I don’t know about you, but I suck at pie crust. In fact, I pretty much gave up on it after being dumped by a boyfriend who was soooo into pie, at the time I half-believed we broke up over my obvious crustal deficiencies. So when I saw this recipe in the November Gourmet, I tore it out. It’s made with phyllo! After the spanakopita experience a few weeks ago I was eager to try it again. I’ve never made a caramel before, so there was an exciting new twist, too. And most importantly, Thanksgiving was around the corner—so I could make it for my family and not have to deal with S’s dislike of cooked fruit…
On Wednesday morning I woke up really early, and when I finally gave up on falling back to sleep I started peeling apples. The recipe calls for Gala but the farmer’s market supply of that particular variety was terrible, so I substituted something else—winesap, maybe? (Wish I could remember now, cuz it might explain the problems I had with the finished product…) Once the peeling-coring-chunking-tossing-with-lemon-juice-and-cinnamon part was done, it was time to make the caramel. I’ve always been a little afraid of caramels—in all my reading about them it seems like there are a million little things that can go wrong. The directions here—cook butter with honey and sugar in a skillet, stirring constantly with a wooden spoon—were so simple it almost scared me. I figured they’d assumed a certain level of proficiency and left out the important “don’t do X or Y will happen” warnings. But as it turns out, it really was that easy, even if I wasn’t thrilled with the way it tasted, ultimately (more on that later). It foamed and deepened the way they said it would:
The only tricky part was adding the apples—I had a bit of trouble getting them all stirred in, and if I had cooked them the full ten minutes of the recipe I think it would’ve become applesaucey. Instead I drained them after about seven minutes. Here’s how they looked after being drained and tossed with toasted almonds:
Then it was back to the caramel. Reducing it took quite a bit longer than the recipe said it would—closer to fifteen minutes than the 5-10 stated—but it did look beautiful in the end:
Here’s where the recipe could’ve been written better—it wasn’t clear that the caramel wouldn’t be used in the assembly of the actual dish, so I left it in the pan on the stove. By the time I was done putting the pastis together, it had cooled enough to harden and I had to reheat it just to put it into a storage container.
Next came the fun part—playing with phyllo. It really is very easy, if you’ve got enough counter space to maneuver in (in addition to space to lay out the sheet you’re working on, you have to keep the remaining sheets flat, underneath plastic wrap and a wet kitchen towel). And the best part: I got to use my new stainless steel cake turntable! It was quite useful, in fact, since you have to lay each sheet in a different spot from the one before it, in order to have enough overhang around the whole diameter. Here’s what it looked like when all the phyllo was laid in:
And right before it went into the oven:
The cooking time was pretty accurate—it said 30-40 minutes at 400, then another 15 at 425. Mine took 30 at 400 & 13 at 425—it would’ve burned if I’d left it longer. Here it is right out of the oven:
I was a little bit afraid when the time came to take off the springform part, but it didn’t hurt a bit. My pastis was freakin’ gorgeous! I was so proud. A friend came over not long after I set it out to cool and she was just salivating. I beamed like a mama. It was really hard not to just cut into it immediately.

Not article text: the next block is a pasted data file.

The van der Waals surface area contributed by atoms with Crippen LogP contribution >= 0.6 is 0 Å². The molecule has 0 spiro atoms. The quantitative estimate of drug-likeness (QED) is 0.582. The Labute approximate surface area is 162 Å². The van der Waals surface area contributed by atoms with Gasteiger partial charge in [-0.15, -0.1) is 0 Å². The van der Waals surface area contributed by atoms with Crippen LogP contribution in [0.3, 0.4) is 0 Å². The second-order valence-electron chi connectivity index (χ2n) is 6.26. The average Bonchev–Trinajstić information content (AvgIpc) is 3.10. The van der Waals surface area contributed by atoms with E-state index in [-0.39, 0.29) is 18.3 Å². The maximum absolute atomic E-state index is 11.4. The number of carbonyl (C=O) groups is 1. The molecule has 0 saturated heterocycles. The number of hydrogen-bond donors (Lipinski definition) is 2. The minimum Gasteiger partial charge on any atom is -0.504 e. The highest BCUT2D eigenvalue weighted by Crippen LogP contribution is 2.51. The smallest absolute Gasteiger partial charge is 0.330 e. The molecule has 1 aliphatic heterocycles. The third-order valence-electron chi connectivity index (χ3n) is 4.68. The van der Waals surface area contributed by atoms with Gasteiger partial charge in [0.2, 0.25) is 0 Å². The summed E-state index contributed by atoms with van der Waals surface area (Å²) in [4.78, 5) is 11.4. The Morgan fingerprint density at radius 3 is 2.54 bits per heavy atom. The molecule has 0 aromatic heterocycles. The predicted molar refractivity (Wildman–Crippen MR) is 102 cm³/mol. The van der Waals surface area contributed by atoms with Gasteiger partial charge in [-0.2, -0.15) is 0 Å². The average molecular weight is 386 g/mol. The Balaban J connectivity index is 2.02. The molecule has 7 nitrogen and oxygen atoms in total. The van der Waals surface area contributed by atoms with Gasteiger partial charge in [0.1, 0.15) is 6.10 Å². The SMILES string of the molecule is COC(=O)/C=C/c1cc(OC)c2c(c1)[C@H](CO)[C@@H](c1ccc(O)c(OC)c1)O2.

Throughout the day, I kept popping back into the kitchen to visit my masterpiece and revel in its beauty. But by mid-afternoon, I started to notice it was…sinking. One side of it definitely seemed to be collapsing in on itself. I called S in for a second opinion, but we weren’t really sure what it meant. By dinnertime Wednesday we both had to admit there was something funky going on—the sides were almost moist-feeling, and drooping over the edge of the cake pan’s bottom. I was dying to taste it. And then I realized that there were only going to be five of us at Thanksgiving the next day, two of whom are diabetic—I could cut the pastis and only bring half to my parents’.
Two minutes later S and I were drizzling caramel sauce over our slices of pastis (God love him, even though S doesn’t care for cooked fruit, when I make something he’ll always try it). It tasted delicious, simple and nicely sweet and elegant, though the caramel tasted more like honey with a little apple juice mixed in—it was entirely too sweet; the pastis didn’t need it. The toasted almonds were a wonderful crunchy counterpoint, and the top layer of phyllo was flaky and light. The bottom, though, was definitely on its way to being too soggy.
On Thanksgiving morning, it was clear the sogginess had become a real problem. The top of the pastis was starting to go limp. By dinnertime there was no crunch left at all, and the bottom layer was almost disintegrating in wetness. At this point I was grateful that the only victims were my parents and youngest brother—they loved me enough to be forgiving of a less-than-successful effort. In fact, my mother is the type who refuses to acknowledge that a child of hers hasn’t succeeded. She insisted it was wonderful, perfect, even though it wasn’t.
I won’t swear I’ll never make this again since the first day it really did taste great, but it would have to be when I knew I’d be serving it within a few hours. And since that could only happen when I have a bunch of people coming over for dinner or something, when I’d be busily making other things to serve that night, it hardly seems likely. File this one under “Pretty, But Not Practical.”
Hey, did you vote yet? The Pumpkin Bread Pudding is waaaay in the lead, but polls are open until Friday…